MINA HARDIN: Yeah, that green is just hard to stop. Doesn't really matter -- I mean, I've been hitting 7-irons into that green trying to stop it, and it still doesn't stop. So it just kept on going. I made a good putt. I didn't quite see as much break as it ended up happening, and so I left it on the low side. But I'm still thinking, Okay, you can still do this. It's okay. Not a big problem. Got to the next hole. Didn't hit my rescue clubs. Like I said, I didn't hit a lot of drives.

MODERATOR: Did you hit driver on 14?

MINA HARDIN: No, I did not. I hit my -- actually, I hit a 4-iron off the tee.

MODERATOR: Oh, okay. I'm sorry.

MINA HARDIN: I hit a 4-iron. I have two brand new rescue clubs from Callaway. One is a 3-iron, and my other one replaced my 4-iron. Just got 'em.

MODERATOR: So is this a 4-iron or 4-rescue?

MINA HARDIN: It's a 4-rescue, and it replaced my 4-iron.

MODERATOR: Got you.

MINA HARDIN: So didn't hit it very good, but I hit it on the right side of the fairway. I didn't want to ever fool around with that water. But we a little bit left, more than we have for the last week. I hit a beautiful 7-iron right over the flag. She came back. I don't know what she hit, but she laced it right at the pin, too. So we were both back behind the green. She was hitting quality shots. Didn't matter what I threw at her, she was still doing it.

MODERATOR: Then you cozied the putt down close, tap-in range.

MINA HARDIN: Uh-huh.

MODERATOR: I was shocked when she missed her putts. It was about a 5-footer, and she hadn't been missing putts.

MINA HARDIN: Yes.

MODERATOR: So you wind up winning the hole.

MINA HARDIN: Yes.

Q. You're talking about 15 or 14.

MINA HARDIN: I'm talking about 15; you're talking about 14.

MODERATOR: I'm talking about 14.

MINA HARDIN: On 14 I hit my 3-rescue off the tee. And hit 7-iron.

MODERATOR: Okay.

MINA HARDIN: Seems like I hit a lot of 7 irons today. It hit on the green and skidded just off the green. Yeah, I did hit a good putt there. Yeah, I was very shocked, because I told my husband, Okay, she's making her putt; let's go to the next hole. All of a sudden she missed it. My husband goes, She missed it. It was shocking because she had not missed anything all day.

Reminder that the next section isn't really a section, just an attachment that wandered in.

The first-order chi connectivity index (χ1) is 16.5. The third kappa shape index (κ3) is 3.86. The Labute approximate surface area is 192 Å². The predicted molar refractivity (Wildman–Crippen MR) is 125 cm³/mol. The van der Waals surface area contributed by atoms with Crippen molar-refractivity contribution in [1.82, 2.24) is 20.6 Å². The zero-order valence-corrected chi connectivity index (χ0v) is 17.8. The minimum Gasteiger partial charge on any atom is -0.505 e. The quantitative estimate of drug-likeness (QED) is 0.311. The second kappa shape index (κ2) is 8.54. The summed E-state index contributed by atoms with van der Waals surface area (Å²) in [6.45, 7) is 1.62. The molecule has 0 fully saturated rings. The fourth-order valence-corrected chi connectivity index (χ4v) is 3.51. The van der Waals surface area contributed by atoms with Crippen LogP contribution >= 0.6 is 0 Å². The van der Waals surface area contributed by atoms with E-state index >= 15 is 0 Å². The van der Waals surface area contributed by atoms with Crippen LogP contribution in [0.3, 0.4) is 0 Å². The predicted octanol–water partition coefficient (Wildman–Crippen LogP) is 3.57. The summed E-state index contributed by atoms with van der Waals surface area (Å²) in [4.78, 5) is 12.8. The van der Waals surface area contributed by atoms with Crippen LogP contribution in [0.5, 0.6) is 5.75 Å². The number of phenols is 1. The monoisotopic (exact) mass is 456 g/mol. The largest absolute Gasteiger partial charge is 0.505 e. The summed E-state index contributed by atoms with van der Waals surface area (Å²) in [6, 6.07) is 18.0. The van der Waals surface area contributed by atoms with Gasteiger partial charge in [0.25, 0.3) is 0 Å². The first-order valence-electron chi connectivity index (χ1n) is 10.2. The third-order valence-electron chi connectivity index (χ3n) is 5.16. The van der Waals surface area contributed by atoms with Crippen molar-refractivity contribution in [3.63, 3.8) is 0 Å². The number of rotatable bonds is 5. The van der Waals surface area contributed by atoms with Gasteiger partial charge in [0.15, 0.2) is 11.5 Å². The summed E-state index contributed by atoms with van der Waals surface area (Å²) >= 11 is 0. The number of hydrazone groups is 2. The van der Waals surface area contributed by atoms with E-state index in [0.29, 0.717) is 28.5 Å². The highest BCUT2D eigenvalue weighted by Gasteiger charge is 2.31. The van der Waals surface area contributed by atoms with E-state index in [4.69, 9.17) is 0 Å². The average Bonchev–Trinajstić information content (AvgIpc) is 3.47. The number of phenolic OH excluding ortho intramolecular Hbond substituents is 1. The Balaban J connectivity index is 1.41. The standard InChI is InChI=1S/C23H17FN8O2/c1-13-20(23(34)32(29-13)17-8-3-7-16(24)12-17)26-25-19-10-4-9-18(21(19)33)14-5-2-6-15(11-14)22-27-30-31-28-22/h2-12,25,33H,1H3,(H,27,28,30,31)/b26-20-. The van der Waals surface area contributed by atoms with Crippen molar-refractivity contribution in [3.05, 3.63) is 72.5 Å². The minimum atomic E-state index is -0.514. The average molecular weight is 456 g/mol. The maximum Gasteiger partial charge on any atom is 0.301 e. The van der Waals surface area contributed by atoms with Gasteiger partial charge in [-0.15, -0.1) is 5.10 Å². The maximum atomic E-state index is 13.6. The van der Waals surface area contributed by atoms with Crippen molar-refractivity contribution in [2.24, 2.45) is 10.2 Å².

MODERATOR: So you're feeling pretty good there.

MINA HARDIN: Yeah, a little extra cushion felt good. Then we got to 15, and I hit the rescue again, the 4-iron rescue. Hit another 7-iron.

Q. She was probably hitting a wedge there.

MINA HARDIN: Yeah, because she took her drive and too a more aggressive line towards the right-hand side and hit it right at the pin. That's when we're both so close together. I was surprised she didn't ask me to mark it at first. I was like, Let me mark it. She never did ask me. When she finally got up there, she goes, Oh, I thought I could squeeze in, but I can't. I thought -- I knew she couldn't do that. (Laughter.)

MODERATOR: Have to be really careful not to clean that ball.

MINA HARDIN: I didn't want to move it.

MODERATOR: Yeah, that was a nice two-putt.

Q. Had there been any possibility if she was standing in your line? How does that work? We don't get to watch match play very often. What would be the etiquette in that like if her foot was going to be right on your mark?

MINA HARDIN: I believe in match play you have to play honors. It doesn't matter. So you have to just let your opponent know and say, Hey, if it was me I would be stepping on your line, so just feel free and step on mine. It's every man for himself. You just have to just do what you have to do.

MODERATOR: So we've been over 15. 16, I mean, this back nine was wild.

MINA HARDIN: It was.

MODERATOR: It really was.

MINA HARDIN: She hit a good drive on 16.

Q. You hit a good drive on 16. You were 40 yards past her.

MODERATOR: Yeah, she said she missed her drive. But I didn't see what happened to her second shot. I was trying to get up close to the green.

MINA HARDIN: She missed her drive on 16, yes, and I hit another rescue club.

MODERATOR: Okay.

MINA HARDIN: Those little Callaway rescues really got a lot of playing time this week. (Laughter.)

MODERATOR: So did she hit her second shot solidly?

MINA HARDIN: I think she did, but I don't think she could have gotten there with a cannon. It was pretty far back.

Q. It was 230, a little bit into the wind.

MINA HARDIN: Yes, yeah.

MODERATOR: This was interesting, because she hit a wonderful wedge, a 56 degree wedge she said, on that, and she's about five feet. Then you have a pitching rod in front of the green.

MINA HARDIN: Yes.

MODERATOR: In my mind, it looked like the pros. I mean, you didn't take any waggles, practice swings.

MINA HARDIN: No, I did take a couple waggles, but I was nervous. What can I say?